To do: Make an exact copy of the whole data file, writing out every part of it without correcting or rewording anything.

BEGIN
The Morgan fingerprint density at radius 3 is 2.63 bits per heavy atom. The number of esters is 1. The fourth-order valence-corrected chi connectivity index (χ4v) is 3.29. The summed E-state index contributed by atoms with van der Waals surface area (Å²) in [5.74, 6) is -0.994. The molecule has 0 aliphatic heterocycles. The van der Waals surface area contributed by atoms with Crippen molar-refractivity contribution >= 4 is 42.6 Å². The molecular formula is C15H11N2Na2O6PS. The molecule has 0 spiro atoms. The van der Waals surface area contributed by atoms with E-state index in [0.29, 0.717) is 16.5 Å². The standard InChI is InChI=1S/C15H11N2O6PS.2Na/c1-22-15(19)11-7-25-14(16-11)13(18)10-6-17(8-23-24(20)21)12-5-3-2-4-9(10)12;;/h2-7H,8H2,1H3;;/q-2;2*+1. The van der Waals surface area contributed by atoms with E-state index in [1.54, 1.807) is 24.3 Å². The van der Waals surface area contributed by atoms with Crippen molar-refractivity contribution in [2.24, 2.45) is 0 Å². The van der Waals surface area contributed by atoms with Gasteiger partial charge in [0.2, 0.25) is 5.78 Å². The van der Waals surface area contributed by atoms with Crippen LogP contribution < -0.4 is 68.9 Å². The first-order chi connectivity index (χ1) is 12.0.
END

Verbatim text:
The Morgan fingerprint density at radius 3 is 2.63 bits per heavy atom. The number of esters is 1. The fourth-order valence-corrected chi connectivity index (χ4v) is 3.29. The summed E-state index contributed by atoms with van der Waals surface area (Å²) in [5.74, 6) is -0.994. The molecule has 0 aliphatic heterocycles. The van der Waals surface area contributed by atoms with Crippen molar-refractivity contribution >= 4 is 42.6 Å². The molecular formula is C15H11N2Na2O6PS. The molecule has 0 spiro atoms. The van der Waals surface area contributed by atoms with E-state index in [0.29, 0.717) is 16.5 Å². The standard InChI is InChI=1S/C15H11N2O6PS.2Na/c1-22-15(19)11-7-25-14(16-11)13(18)10-6-17(8-23-24(20)21)12-5-3-2-4-9(10)12;;/h2-7H,8H2,1H3;;/q-2;2*+1. The van der Waals surface area contributed by atoms with E-state index in [1.54, 1.807) is 24.3 Å². The van der Waals surface area contributed by atoms with Crippen molar-refractivity contribution in [2.24, 2.45) is 0 Å². The van der Waals surface area contributed by atoms with Gasteiger partial charge in [0.2, 0.25) is 5.78 Å². The van der Waals surface area contributed by atoms with Crippen LogP contribution < -0.4 is 68.9 Å². The first-order chi connectivity index (χ1) is 12.0.